These fermenters are huge.
Thought this was a nice photo with the barrels and kegs and bikes. So hip! Also, I totally got photobombed, haha.
If you're interested in getting a behind the scenes look at these local businesses, you can purchase tickets to these tours here. I've also been provided with a promocode: BLOGGER50 for 50% off your ticket.
Agro Roasters / The Butler Did It / Vancouver Urban Winery
Hello it's been a long time... again! I was busy for the past little while travelling a little here and there, but now I am back. I just returned from California, and it was amazing! Sun and food all day, everyday! The sad thing was that I got sick there, despite the sun. Ah well, can't complain. The weather was so nice!
We walked around the water here at this beautiful beach and later found our feet to be stuck with oil. Yeah, there were some oil drills nearby. Boo!
It felt like we were driving perpetually on never ending highways. There are only a few rare moments where the smaller roads are lined with palm trees like in the movies.
Lilly's Tacqueria place was kind of a hole in the wall place. I went for the cachette (beef cheeks) as well as ojo (beef eyes). The beef eyes were quite mushy, and the more I thought about it while chewing on it, the more I disliked it. Tacos here almost half the price as those in Vancouver! They don't heat the tortillas though.
Beautiful view of the city and beach from the mountains.
Did you know that the Cobb salad was invented in Los Angeles? Me neither until I was looking up recipes and learned that tidbit from Sorted Foods... which is a British YouTube channel! My only hope is that this Canadian will teach you this as well for more irony.
The ocean is so blue, and I really like my hat!
Driving away from the sunset.
One of the last stops before my camera malfunctioned, Wurstkuche who call themselves "purveyor of exotic grilled sausages". Hell, why not. I got the duck and bacon with jalapeno peppers which was pretty darn good.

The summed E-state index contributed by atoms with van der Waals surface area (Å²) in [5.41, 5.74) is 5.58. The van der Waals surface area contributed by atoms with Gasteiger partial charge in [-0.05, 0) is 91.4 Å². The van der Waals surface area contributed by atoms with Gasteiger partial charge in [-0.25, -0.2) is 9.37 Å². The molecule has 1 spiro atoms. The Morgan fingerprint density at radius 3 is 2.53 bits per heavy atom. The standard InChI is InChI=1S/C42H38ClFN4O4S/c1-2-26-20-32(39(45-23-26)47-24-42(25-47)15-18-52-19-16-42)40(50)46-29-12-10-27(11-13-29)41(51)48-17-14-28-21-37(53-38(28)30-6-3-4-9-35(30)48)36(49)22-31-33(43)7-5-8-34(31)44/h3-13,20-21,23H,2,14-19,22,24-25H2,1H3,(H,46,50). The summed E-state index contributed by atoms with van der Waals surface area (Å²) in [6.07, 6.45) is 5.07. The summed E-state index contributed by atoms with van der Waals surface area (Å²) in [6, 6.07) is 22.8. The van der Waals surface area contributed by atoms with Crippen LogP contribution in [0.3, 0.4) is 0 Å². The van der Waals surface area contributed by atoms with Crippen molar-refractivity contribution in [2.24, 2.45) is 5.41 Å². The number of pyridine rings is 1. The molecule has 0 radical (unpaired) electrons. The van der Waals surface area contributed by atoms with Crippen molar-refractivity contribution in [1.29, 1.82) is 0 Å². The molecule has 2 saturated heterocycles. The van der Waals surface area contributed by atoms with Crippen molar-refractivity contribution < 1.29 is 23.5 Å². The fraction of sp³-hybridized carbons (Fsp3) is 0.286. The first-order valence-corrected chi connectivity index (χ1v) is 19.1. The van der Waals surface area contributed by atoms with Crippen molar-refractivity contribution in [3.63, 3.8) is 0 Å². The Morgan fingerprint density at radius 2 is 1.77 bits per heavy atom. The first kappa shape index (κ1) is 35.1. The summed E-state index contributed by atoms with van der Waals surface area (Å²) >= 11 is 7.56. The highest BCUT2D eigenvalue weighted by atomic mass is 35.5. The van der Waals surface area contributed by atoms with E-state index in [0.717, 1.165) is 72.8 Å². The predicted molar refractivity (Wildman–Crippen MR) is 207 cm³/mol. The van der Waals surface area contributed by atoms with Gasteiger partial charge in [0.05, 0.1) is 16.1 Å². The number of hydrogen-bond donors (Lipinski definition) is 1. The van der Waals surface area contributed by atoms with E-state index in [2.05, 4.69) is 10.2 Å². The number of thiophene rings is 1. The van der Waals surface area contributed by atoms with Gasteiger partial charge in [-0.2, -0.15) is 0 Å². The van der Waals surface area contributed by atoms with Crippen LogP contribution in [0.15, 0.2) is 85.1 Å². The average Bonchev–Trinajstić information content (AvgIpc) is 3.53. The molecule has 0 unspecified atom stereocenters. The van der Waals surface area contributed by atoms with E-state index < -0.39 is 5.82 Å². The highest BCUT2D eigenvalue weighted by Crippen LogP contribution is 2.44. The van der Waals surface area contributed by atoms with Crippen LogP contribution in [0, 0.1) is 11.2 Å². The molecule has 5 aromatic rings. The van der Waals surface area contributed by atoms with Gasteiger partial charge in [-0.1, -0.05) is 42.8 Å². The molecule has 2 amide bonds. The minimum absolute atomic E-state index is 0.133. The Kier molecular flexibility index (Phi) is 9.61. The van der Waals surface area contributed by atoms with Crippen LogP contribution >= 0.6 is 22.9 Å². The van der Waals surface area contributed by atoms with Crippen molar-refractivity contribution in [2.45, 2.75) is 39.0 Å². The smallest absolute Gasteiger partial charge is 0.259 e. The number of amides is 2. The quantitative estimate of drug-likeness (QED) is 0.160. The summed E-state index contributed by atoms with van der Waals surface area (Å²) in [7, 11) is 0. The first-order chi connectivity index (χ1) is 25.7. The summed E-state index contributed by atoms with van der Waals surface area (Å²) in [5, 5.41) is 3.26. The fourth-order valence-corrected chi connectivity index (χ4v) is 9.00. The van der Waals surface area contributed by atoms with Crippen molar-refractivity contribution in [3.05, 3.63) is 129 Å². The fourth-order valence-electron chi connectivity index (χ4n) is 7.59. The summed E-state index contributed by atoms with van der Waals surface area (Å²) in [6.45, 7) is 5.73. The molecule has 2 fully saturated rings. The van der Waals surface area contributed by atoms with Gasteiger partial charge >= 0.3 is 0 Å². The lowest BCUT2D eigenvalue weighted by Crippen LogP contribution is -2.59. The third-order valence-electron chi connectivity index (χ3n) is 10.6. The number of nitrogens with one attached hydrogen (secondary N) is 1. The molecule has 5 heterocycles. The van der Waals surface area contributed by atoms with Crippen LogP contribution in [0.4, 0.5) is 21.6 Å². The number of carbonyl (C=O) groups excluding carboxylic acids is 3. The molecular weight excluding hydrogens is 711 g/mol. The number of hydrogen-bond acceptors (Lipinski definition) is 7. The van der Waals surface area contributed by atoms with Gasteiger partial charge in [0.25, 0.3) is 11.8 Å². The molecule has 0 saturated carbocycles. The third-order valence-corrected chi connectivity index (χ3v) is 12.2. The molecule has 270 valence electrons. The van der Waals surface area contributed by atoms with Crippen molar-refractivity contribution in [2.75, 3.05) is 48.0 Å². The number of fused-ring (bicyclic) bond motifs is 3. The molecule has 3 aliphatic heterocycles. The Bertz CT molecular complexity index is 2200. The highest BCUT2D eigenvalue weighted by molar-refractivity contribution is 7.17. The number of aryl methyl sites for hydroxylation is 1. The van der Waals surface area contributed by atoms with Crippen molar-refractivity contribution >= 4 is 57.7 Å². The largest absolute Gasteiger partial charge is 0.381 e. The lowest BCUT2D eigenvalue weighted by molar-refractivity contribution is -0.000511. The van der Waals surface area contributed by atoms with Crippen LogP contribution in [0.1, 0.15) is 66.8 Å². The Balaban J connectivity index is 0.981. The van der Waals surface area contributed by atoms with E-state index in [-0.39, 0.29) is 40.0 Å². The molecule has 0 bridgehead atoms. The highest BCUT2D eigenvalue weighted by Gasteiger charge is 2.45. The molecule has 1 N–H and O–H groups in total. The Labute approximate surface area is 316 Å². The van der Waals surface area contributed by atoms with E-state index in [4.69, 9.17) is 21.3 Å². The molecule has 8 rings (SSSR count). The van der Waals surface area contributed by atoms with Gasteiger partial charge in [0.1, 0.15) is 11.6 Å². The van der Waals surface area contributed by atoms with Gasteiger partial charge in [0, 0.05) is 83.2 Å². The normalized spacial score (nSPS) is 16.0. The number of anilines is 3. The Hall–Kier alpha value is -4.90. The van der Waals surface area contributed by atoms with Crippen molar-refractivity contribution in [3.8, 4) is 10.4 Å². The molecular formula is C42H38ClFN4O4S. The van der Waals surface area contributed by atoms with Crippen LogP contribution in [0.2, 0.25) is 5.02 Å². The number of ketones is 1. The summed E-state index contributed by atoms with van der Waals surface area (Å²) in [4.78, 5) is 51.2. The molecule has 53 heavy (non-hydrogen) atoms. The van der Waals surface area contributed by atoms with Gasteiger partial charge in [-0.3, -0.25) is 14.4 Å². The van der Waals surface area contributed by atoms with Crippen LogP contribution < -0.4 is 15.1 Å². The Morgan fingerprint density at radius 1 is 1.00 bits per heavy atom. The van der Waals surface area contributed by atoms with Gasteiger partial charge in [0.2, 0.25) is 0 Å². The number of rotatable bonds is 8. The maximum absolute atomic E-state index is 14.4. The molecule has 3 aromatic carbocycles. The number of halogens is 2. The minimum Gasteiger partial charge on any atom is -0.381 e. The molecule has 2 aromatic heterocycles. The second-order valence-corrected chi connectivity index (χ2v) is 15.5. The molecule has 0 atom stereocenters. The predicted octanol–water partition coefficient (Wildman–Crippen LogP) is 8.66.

The restaurant is located near Little Tokyo and has a lot of artsy stuff nearby. It kinda reminded me of Vancouver, and I thought to myself: "I could actually live here".
I look so sick in this picture (yes, literally) yet so happy. All I want is just a damn picture with the LA skyline at the Getty!
Ah, one of the few places that have not been blogged
about, according to Urbanspoon. First! Kanpeki on Alexandra Road is one of the
few teppanyaki places in the Lower Mainland… and possibly the only one in Richmond
(if I recall correctly).
We each ordered our own sets, rather than a la carte. I
ordered the set with: steak, sliced beef rolls, and scallops ($28). All sets
came with miso soup, a salad, fried rice, and sesame. It was actually a lot of
food in retrospect.
The scallops were good. I think, perhaps the best thing
in my set. They were sashimi grade and cooked to order, so I had mine a bit on
the rarer side. Good decision. It was pretty lightly seasoned, and I enjoyed it
with the lemon-y sauce.
I liked the beef rolls which were fried garlic bits and green onion wrapped in thin slices of beef. The insides were crunchy, yet the beef outside (done to your liking) was soft and moist.
The steak was a bit thin and mine in particular was quite greasy. Once again, it was done exactly how I wanted it to be, and although it was good, it was really greasy.
The fried rice which was done on the teppan as well was alright. It had bits of beef and other stuff, but I found the rice a little bit unevenly coated for the egg and oil. I wasn't that fond of the vegetables, which were a bit greasy and plain. By then I was quite full anyway, though.
We also ordered the special set (which was available for a limited time) with scallop, duck breast, lobster, and
the extras ($25). There was a lot more lobster than that (probably about four pieces more) and this was cooked pretty well -- as in not overcooked nor undercooked.
The duck was a bit of a disappointment as it was overcooked, probably because it was sliced beforehand and quite thinly, too.
Overall, I didn't dislike Kanpeki, and it was a very visual experience. Some hits and some misses, food-wise, but still a feast for the eyes.